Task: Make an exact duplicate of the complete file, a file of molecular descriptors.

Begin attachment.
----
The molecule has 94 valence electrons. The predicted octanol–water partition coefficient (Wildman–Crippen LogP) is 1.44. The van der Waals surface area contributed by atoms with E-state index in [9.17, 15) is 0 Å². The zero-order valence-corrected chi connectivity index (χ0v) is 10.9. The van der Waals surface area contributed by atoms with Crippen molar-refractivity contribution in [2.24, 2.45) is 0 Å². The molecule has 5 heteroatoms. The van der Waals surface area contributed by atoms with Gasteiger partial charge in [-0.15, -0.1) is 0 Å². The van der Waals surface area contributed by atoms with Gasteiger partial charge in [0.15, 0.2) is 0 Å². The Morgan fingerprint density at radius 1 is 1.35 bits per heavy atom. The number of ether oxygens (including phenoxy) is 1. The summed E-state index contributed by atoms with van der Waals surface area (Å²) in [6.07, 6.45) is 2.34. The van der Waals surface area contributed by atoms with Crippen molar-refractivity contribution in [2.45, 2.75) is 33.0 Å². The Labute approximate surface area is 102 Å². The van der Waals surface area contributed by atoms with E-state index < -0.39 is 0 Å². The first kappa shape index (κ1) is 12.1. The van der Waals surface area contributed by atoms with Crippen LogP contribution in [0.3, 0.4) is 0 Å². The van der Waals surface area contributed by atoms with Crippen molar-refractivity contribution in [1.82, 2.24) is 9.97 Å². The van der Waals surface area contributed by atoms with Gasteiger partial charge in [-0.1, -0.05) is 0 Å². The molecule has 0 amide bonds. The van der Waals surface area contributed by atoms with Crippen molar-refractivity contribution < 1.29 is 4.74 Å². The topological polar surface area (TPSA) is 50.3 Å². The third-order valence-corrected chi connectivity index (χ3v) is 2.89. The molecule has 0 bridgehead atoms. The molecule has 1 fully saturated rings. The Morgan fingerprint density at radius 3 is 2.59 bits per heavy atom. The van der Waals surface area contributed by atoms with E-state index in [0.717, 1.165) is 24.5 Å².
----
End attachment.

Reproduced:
The molecule has 94 valence electrons. The predicted octanol–water partition coefficient (Wildman–Crippen LogP) is 1.44. The van der Waals surface area contributed by atoms with E-state index in [9.17, 15) is 0 Å². The zero-order valence-corrected chi connectivity index (χ0v) is 10.9. The van der Waals surface area contributed by atoms with Crippen molar-refractivity contribution in [2.24, 2.45) is 0 Å². The molecule has 5 heteroatoms. The van der Waals surface area contributed by atoms with Gasteiger partial charge in [-0.15, -0.1) is 0 Å². The van der Waals surface area contributed by atoms with Gasteiger partial charge in [0.15, 0.2) is 0 Å². The Morgan fingerprint density at radius 1 is 1.35 bits per heavy atom. The number of ether oxygens (including phenoxy) is 1. The summed E-state index contributed by atoms with van der Waals surface area (Å²) in [6.07, 6.45) is 2.34. The van der Waals surface area contributed by atoms with Crippen molar-refractivity contribution in [2.45, 2.75) is 33.0 Å². The Labute approximate surface area is 102 Å². The van der Waals surface area contributed by atoms with E-state index < -0.39 is 0 Å². The first kappa shape index (κ1) is 12.1. The van der Waals surface area contributed by atoms with Crippen LogP contribution in [0.3, 0.4) is 0 Å². The van der Waals surface area contributed by atoms with Crippen molar-refractivity contribution in [1.82, 2.24) is 9.97 Å². The van der Waals surface area contributed by atoms with Gasteiger partial charge in [-0.1, -0.05) is 0 Å². The molecule has 0 amide bonds. The van der Waals surface area contributed by atoms with Crippen molar-refractivity contribution < 1.29 is 4.74 Å². The topological polar surface area (TPSA) is 50.3 Å². The third-order valence-corrected chi connectivity index (χ3v) is 2.89. The molecule has 0 bridgehead atoms. The molecule has 1 fully saturated rings. The Morgan fingerprint density at radius 3 is 2.59 bits per heavy atom. The van der Waals surface area contributed by atoms with E-state index in [0.717, 1.165) is 24.5 Å².